Mujer Negra by Nancy Morejon: Author, Summary & Theme

Instructor: Christopher Muscato

Chris has a master's degree in history and teaches at the University of Northern Colorado.

Nancy Morejon's ''Mujer Negra'' is one of the most celebrated Cuban poems of all time. In this lesson, we'll see why that is and explore the ideas within this revolutionary piece.

Mujer Negra by Nancy Morejón

Cuban food has strong African influences. Cuban music is completely inseparable from African traditions. And yet, African Cuban culture is not something that was widely and consistently celebrated for a long time. Does that seem right? Nancy Morejón didn't think so.

Nancy Morejón is an African Cuban poet and intellectual, and one of the greatest literary voices of post-revolutionary Cuba. Her works deal with issues of Cuban national identity, black experiences in Cuba, and the construction of gender. All of these themes are readily apparent in what may be her most famous poem, ''Mujer Negra'' (''Black Woman''), published in 1975. It's a look at blackness, womanhood, and Cuban identity all rolled into one.

Mujer Negra explores what it means to be a black Cuban woman
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Nancy Morejón: Life and Style

Nancy Morejón was born in 1944 in Havana, 15 years before Castro led the Cuban Revolution. She graduated from Havana University as one of only a few African Cuban students, and became the first black female poet to gain national and international acclaim in Cuba's post-revolutionary period. She was also one of Cuba's first female intellectuals to openly celebrate blackness. Among her main influences was the great Cuban poet Nicolás Guillén, whose style and teachings had a major impact on Morejón.

Morejón's poems tend to deal heavily in themes of identity, particularly in the combination of nation, race, and gender. What emerges is a complex understanding of self that rejects easy categorization. Morejón is a black Cuban woman, but as she describes it ''I am not more of a black person than a woman; I am not more of a woman than a Cuban, I am not more of a back person than a Cuban. I am a brief combustion of those factors.''

That ''brief combustion'' is a central theme in much of her work, as she rejects the concept of a single and distinct African-Cuban identity. Instead, to Morejón it is the national Cuban identity which is clearest, but this is something that cannot be properly understood without accounting for black experiences and lives. In short, to Morejón, African-Cuban identity is a key part of Cuban national identity.

La Negra

With this in mind, how do we interpret ''Mujer Negra''? Let's divide this into two topics, the concept of black identity and the concept of female identity. ''Mujer Negra'' describes the experiences of black Cubans (and particularly black women) throughout the nation's history, as told through an unnamed black female narrator. The poem begins by alluding to the voyage across the sea as slaves were transported from Africa.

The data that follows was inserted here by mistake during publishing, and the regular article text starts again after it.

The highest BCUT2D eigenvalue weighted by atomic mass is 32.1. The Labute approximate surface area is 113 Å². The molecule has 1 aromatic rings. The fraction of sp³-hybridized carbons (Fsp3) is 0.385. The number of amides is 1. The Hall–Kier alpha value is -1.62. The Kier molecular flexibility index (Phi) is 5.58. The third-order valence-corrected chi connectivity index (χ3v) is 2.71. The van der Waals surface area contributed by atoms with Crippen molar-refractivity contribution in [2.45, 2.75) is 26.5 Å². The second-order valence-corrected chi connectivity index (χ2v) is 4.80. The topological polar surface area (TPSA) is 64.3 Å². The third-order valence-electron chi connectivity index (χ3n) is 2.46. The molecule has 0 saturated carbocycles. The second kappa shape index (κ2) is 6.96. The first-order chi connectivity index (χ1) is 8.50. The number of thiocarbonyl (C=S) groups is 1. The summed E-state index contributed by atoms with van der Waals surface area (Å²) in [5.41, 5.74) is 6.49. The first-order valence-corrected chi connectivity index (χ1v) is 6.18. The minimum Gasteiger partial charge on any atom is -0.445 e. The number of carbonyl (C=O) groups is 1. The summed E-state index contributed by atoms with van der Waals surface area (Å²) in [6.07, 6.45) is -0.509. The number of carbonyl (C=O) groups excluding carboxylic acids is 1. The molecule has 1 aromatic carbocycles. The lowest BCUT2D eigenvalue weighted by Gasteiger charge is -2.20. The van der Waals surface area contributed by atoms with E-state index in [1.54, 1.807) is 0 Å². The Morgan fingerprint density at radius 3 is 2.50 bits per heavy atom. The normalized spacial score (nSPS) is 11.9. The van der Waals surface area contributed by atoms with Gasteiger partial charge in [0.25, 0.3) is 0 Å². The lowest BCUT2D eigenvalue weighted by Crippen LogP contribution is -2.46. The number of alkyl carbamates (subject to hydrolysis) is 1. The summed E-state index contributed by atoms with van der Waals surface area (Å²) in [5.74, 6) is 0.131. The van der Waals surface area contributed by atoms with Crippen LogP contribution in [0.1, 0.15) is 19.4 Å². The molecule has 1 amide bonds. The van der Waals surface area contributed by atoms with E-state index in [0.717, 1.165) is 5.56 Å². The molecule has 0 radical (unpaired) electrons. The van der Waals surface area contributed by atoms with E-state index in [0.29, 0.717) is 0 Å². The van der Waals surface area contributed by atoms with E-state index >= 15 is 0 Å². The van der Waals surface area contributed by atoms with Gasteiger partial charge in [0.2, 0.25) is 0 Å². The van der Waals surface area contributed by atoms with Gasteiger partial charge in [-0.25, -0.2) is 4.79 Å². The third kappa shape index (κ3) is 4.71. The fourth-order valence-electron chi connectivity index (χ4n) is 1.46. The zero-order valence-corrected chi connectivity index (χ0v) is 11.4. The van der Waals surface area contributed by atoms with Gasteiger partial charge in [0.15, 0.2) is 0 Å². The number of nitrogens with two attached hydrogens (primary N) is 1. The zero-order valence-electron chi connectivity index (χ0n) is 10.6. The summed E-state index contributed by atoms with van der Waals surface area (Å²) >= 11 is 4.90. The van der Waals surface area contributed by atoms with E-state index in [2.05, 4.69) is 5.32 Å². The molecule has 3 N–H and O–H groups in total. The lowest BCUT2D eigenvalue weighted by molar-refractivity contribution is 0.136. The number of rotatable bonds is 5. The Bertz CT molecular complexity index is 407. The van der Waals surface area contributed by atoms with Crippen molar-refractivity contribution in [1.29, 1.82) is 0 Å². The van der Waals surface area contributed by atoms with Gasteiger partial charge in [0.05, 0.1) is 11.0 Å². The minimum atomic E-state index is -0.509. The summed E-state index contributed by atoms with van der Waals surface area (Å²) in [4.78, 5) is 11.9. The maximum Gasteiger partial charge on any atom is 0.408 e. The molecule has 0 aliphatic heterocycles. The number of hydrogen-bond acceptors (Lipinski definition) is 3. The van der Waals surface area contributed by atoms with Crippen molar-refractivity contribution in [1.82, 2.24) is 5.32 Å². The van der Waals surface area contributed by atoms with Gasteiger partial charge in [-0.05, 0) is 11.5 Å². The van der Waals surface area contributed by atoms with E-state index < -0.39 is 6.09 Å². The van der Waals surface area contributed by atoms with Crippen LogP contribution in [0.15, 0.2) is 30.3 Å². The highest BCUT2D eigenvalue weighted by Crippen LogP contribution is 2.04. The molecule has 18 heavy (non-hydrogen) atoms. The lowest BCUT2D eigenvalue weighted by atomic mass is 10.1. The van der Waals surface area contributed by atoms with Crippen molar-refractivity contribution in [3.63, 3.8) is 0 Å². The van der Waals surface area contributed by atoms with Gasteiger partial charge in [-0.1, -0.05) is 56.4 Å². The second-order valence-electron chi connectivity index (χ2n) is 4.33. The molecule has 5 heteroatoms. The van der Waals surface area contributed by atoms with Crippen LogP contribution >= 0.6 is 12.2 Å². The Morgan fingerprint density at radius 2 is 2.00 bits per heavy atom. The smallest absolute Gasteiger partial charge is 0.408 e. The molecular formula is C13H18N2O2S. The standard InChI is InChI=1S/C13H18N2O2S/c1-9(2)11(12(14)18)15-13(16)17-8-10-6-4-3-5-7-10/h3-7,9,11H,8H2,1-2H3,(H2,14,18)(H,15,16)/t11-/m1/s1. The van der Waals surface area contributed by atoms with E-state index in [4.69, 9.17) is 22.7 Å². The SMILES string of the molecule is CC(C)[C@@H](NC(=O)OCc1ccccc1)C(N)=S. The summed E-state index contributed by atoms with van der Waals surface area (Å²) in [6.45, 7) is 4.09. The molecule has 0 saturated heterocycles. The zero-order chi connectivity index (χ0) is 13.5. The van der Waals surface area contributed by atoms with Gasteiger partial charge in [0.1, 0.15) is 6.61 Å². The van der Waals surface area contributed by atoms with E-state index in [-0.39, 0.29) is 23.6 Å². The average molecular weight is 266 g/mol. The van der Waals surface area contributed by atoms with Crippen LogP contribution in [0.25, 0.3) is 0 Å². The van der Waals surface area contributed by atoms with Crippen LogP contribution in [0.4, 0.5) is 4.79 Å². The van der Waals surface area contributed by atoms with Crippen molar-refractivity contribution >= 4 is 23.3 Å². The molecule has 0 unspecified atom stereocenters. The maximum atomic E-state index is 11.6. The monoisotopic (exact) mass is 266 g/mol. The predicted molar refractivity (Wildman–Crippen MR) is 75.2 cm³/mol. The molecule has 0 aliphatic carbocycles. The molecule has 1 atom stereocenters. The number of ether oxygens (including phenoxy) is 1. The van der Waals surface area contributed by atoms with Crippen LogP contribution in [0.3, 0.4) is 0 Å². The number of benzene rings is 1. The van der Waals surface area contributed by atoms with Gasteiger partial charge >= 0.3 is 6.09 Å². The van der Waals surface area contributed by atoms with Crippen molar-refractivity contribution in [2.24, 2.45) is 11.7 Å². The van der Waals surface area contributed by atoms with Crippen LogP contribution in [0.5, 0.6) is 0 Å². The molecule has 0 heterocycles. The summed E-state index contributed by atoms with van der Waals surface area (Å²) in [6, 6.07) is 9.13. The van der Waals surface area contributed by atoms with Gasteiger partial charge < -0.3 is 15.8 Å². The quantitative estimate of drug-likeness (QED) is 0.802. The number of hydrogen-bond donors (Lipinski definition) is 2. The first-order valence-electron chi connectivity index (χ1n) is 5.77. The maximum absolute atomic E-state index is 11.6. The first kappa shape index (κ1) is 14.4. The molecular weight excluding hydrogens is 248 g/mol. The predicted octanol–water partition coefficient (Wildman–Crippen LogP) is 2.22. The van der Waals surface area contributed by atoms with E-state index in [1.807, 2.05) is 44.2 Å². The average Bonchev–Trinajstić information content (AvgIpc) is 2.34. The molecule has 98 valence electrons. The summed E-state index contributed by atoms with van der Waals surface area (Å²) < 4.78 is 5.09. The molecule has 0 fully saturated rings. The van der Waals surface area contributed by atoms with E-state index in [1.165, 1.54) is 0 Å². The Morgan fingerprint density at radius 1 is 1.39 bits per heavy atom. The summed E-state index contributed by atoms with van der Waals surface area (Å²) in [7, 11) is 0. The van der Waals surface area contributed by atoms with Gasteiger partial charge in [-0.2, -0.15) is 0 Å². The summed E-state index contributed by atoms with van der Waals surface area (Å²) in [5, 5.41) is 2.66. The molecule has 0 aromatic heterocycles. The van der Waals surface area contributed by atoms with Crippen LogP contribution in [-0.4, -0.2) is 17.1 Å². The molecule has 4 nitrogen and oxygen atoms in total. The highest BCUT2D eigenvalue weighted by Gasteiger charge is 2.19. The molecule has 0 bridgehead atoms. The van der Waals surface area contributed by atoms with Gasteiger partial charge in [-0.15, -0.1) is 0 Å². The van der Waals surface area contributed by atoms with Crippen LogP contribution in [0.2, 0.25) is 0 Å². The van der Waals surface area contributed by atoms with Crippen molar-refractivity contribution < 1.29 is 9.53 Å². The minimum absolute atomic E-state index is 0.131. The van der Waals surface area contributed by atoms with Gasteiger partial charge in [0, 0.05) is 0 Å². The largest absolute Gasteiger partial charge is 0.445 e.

Black identity is closely tied to the concept of slavery, but Morejon challenges the way this is presented
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However, this isn't your typical tale of a slave who longs to return home. In fact, Morejón actively rejects that narrative. Y porque trabajé como una bestia, aquí volví a nacer. ''And, because I worked like an animal, here I came to be born.''. Other lines echo this sentiment:

''I no longer dreamt of the road to Guinea. Was it to Guinea? Benin? To Madagascar? Or Cape Verde? I worked on and on. I strengthened the foundations of my millenary song and of my hope.''

Why would Morejón do this? There has been a longstanding trope in Caribbean literature (and really in all literature of the Western Hemisphere) that black identity was largely created by Europeans and forced upon slaves, who desired to return to Africa. By rejecting that narrative, Morejón embraced a different vision of black history, one in which the slaves had agency over their own lives and chose to construct new lives and new identities.

At the same time, Morejón embraces a strong sense of revolutionary African-Cuban identity. We see some of this in the balance between the words Me rebelé and Me sublevé, two phrases which are set apart from the rest of their stanzas at different points in the poem. While both could be translated to mean ''I rebelled'', the second one has a much stronger revolutionary intonation (I rebelled vs. I revolted). The first phrase echoes the rebellions of the slaves, while the second references the role of African Cubans in the Cuban Revolution, which is echoed in the themes of the stanza that follows. There may be a secondary meaning in these words as well; Nancy Morejón was actively rebelling against the established tropes of the black Cuban narrative.

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